1. normal sound block - Decompress single audio block and continue to next frame
  2. multiple sound and silence blocks - Get next 4 bytes of the frame's data. This is a sound mask bits. Starting from bit 0, each non-zero bit indicates silence block. Zero means normal audio block. Thus, iterate number_of_sound_buffer times to fill chain of sound and/or silence blocks.
  3. single silence block - Fill whole block with silence.

The decompression scheme is quite trivial. As stated above, it has been used only if file contains 16-bits audio. First, you need to get one or two (depends on number of the channels) initial samples. For mono and new-stereo sound each initial sample is the first word(s) of audio stream data. Old-style stereo sound has no static samples, instead, they are initialized to zero at the beginning of the playback and carried between successive frames. This may cause some difficulties with random seeking over such kind of files. Using these samples, perform decoding of the rest of chunk' bytes using this formula:

if code & 0x80 sample = sample - Table[code & 0x7F] else sample = sample + Table[code & 0x7F]

Where code is the bytes of packed data. Interleave left-right samples decoding for stereo sound.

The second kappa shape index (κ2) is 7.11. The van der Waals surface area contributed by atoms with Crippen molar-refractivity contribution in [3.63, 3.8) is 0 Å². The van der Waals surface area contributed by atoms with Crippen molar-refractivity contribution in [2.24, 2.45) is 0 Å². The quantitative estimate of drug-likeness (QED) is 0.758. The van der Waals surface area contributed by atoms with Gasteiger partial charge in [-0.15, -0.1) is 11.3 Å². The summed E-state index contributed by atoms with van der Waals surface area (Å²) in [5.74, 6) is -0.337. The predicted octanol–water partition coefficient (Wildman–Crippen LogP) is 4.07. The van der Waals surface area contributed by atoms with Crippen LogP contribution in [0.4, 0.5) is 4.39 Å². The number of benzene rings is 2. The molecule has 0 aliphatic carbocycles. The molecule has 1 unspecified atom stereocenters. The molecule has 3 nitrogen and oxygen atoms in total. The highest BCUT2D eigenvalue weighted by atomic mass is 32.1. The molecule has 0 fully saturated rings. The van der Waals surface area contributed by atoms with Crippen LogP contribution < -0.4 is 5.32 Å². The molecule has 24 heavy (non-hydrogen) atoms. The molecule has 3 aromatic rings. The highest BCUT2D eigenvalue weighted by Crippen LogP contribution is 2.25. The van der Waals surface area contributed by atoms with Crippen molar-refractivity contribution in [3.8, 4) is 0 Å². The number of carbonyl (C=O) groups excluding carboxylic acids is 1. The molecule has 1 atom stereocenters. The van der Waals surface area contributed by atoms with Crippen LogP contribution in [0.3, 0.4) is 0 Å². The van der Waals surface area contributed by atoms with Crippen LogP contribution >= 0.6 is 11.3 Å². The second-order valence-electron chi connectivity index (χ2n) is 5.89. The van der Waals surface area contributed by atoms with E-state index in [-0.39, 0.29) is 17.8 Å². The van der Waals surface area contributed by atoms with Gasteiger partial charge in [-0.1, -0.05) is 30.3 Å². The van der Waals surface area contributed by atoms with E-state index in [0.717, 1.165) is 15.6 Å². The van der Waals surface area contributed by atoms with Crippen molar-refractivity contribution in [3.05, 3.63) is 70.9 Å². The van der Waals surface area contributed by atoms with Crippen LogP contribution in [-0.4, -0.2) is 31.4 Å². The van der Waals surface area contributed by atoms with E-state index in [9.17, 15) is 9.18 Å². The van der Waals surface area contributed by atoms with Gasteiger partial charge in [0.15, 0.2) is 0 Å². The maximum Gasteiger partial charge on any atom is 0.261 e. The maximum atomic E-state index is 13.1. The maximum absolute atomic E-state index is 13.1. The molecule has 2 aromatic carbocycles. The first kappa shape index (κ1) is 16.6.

The delta table is:

0, 8, 16, 32, 48, 64, 80, 96, 112, 128, 144, 160, 176, 192, 208, 224
240, 256, 272, 288, 304, 320, 336, 352, 368, 384, 400, 416, 432, 448, 464, 480
496, 512, 520, 528, 536, 544, 552, 560, 568, 576, 584, 592, 600, 608, 616, 624
632, 640, 648, 656, 664, 672, 680, 688, 696, 704, 712, 720, 728, 736, 744, 752
760, 768, 776, 784, 792, 800, 808, 816, 824, 832, 840, 848, 856, 864, 872, 880
888, 896, 904, 912, 920, 928, 936, 944, 952, 960, 968, 976, 984, 992, 1000, 1008
1016, 1024, 1088, 1152, 1216, 1280, 1344, 1408, 1472, 1536, 1600, 1664, 1728, 1792, 1856, 1920
1984, 2048, 2304, 2560, 2816, 3072, 3328, 3584, 3840, 4096, 5120, 6144, 7168, 8192, 12288, 16384

Games Using VMD

These are some of the Sierra computer games that are known to use the VMD file format:




  1. This article is based on the document 'Description of the Sierra Video and Music Data (VMD) Format' by Mike Melanson and Vladimir "VAG" Gneushev at http://multimedia.cx/vmd-format.txt.
  2. See Internet Wave page for information about a web reference format with the extension VMD
  3. Source: http://wiki.multimedia.cx/index.php?title=VMD